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Is Deodorant Bad For You?

Is Wearing Antiperspirant Actually Harmful For Our Body? A Doctor Shares Good News

As we become more mindful about what we put into our body, it only makes sense that we're equally as concerned as what we put on ourselves. As a result, you may have recently switched over to a natural deodorant to protect themselves from the supposed risks of using traditional antiperspirant sticks. Hearing that aluminium-based ingredients can increase your chance of breast cancer would scare anyone into swapping out their chemically ridden products. But it turns out, using antiperspirants regularly doesn't pose as much danger as many of us believe. To settle the truth once and for all, we reached out to One Medical provider Honoure Lansen, MD.

Is it true that antiperspirants are bad for you?

"Wearing antiperspirant daily is safe and does not have negative long-term health effects," Dr. Lansen told POPSUGAR. "There is no solid scientific evidence that demonstrates a connection between daily deodorant use and the development of human illness."

She explained further that some individuals may be sensitive to certain ingredients, like with any other skincare product. In that case, a hypoallergenic brand may be recommended to prevent temporary itching and rashes.


The answer we've really been waiting for, however, is whether or not we're putting ourselves at risk for breast cancer: "There is a common misconception that antiperspirants, particularly those containing aluminium, increase the risk of breast cancer," Dr. Lansen said. "The idea is understandable, given that the underarm area is so close to the breast; however, there's no plausible way that aluminium could be absorbed into a person's bloodstream or lymph nodes, and then distributed into breast tissue. It just doesn't work like that. Even when applied to freshly shaved skin."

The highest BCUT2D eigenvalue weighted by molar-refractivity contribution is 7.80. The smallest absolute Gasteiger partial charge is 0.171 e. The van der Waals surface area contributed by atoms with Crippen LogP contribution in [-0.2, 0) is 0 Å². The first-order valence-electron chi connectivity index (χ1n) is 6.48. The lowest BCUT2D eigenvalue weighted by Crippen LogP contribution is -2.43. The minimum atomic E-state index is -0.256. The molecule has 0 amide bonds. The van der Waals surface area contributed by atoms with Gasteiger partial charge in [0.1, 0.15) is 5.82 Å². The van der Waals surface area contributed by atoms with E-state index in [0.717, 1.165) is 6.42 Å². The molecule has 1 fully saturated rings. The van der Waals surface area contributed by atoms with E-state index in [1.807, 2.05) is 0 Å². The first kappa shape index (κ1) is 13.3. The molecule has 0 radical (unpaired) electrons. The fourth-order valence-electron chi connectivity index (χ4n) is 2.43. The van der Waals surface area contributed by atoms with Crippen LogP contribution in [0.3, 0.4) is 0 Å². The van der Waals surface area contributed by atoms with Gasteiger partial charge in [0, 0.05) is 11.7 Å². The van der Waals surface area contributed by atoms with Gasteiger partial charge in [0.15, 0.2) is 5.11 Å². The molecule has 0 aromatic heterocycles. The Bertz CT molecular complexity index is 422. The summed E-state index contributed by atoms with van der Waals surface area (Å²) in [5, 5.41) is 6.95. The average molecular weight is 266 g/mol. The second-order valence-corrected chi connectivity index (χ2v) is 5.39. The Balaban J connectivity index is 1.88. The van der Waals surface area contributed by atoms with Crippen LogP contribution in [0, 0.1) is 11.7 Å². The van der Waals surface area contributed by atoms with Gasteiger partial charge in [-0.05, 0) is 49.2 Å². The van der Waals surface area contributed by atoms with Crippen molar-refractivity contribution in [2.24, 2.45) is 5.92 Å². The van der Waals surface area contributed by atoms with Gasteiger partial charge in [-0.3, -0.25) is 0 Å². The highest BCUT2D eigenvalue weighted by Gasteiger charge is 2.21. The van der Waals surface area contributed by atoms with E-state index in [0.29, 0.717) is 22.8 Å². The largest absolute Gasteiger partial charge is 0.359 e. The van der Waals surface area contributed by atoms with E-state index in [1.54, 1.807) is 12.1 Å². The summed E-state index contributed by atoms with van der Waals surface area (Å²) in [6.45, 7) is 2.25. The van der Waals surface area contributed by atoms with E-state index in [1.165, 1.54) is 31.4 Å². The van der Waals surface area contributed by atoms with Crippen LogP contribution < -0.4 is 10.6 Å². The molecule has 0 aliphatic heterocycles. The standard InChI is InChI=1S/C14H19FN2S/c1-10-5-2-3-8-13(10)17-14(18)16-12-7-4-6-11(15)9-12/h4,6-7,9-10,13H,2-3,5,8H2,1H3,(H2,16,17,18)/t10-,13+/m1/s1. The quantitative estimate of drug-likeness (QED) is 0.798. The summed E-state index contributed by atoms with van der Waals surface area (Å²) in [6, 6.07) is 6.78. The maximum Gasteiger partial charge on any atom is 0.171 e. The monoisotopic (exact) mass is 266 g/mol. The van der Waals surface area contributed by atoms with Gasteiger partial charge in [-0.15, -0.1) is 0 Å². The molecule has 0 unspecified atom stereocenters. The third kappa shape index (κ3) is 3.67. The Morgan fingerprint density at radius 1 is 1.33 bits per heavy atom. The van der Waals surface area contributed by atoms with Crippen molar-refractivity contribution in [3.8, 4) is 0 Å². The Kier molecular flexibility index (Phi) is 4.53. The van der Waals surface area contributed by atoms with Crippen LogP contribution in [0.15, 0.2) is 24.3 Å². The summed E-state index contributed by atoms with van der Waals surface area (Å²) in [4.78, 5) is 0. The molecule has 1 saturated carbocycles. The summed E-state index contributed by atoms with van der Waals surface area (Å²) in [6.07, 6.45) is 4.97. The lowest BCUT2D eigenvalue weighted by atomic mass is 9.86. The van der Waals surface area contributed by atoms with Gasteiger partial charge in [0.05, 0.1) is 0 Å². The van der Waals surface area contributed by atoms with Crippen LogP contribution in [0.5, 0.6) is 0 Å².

Then what's the deal with aluminium?

What's makes an antiperspirant work is aluminium, the main active ingredient. It temporarily blocks sweat ducts at the skin's surface until it's washed away or wears off. And because it's only effective while sitting on the skin, it stops blocking sweat as soon as it's gone.

Aren't we trapping toxins in?

"One common concern is that by creating a barrier to sweat release, antiperspirant traps dangerous toxins inside the system," she said. "It doesn't. Sweat is comprised primarily of water and electrolytes, no major toxins, and the amount of sweat generated in the armpit is not substantial (even though it might feel otherwise during an intense workout!)."

It's true! If you've ever taken a hot yoga class or sat inside a sauna in hopes of flushing toxins out your body, you're not cleansing yourself by sweating at all. The kidney and liver already do that for us.

Are natural deodorants that much better?

According to Dr. Lansen, it's unclear whether natural products actually help reduce sweat or odor. "The active ingredient in natural crystal deodorants is potassium alum, which is a salt that has some mild antibacterial properties," she said. "There aren't any studies that prove its effectiveness. Some people find that it really works, and some don't."

When it comes to choosing an antiperspirant or deodorant, it really comes down to personal preference. If you want to stick with your current product, science says go for it!

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